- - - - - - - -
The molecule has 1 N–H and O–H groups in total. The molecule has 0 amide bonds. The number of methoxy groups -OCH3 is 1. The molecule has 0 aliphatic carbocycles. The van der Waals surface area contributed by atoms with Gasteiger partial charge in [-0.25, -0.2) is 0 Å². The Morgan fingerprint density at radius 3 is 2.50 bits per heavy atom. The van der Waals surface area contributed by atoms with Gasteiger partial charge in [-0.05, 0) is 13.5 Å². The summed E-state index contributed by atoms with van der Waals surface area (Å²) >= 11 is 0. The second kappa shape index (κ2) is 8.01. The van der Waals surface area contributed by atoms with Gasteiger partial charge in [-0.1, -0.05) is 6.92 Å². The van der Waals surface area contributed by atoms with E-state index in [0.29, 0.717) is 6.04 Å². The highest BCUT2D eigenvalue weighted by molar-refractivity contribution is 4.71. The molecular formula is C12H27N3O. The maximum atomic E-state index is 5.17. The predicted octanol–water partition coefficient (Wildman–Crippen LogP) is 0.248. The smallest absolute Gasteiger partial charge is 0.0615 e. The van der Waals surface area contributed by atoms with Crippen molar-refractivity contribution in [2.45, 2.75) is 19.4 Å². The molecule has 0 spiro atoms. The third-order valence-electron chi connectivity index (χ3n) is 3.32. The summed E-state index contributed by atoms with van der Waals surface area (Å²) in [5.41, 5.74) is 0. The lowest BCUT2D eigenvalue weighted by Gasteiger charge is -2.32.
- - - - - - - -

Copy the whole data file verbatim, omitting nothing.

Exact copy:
The molecule has 1 N–H and O–H groups in total. The molecule has 0 amide bonds. The number of methoxy groups -OCH3 is 1. The molecule has 0 aliphatic carbocycles. The van der Waals surface area contributed by atoms with Gasteiger partial charge in [-0.25, -0.2) is 0 Å². The Morgan fingerprint density at radius 3 is 2.50 bits per heavy atom. The van der Waals surface area contributed by atoms with Gasteiger partial charge in [-0.05, 0) is 13.5 Å². The summed E-state index contributed by atoms with van der Waals surface area (Å²) >= 11 is 0. The second kappa shape index (κ2) is 8.01. The van der Waals surface area contributed by atoms with Gasteiger partial charge in [-0.1, -0.05) is 6.92 Å². The van der Waals surface area contributed by atoms with E-state index in [0.29, 0.717) is 6.04 Å². The highest BCUT2D eigenvalue weighted by molar-refractivity contribution is 4.71. The molecular formula is C12H27N3O. The maximum atomic E-state index is 5.17. The predicted octanol–water partition coefficient (Wildman–Crippen LogP) is 0.248. The smallest absolute Gasteiger partial charge is 0.0615 e. The van der Waals surface area contributed by atoms with Crippen molar-refractivity contribution in [2.45, 2.75) is 19.4 Å². The molecule has 0 spiro atoms. The third-order valence-electron chi connectivity index (χ3n) is 3.32. The summed E-state index contributed by atoms with van der Waals surface area (Å²) in [5.41, 5.74) is 0. The lowest BCUT2D eigenvalue weighted by Gasteiger charge is -2.32.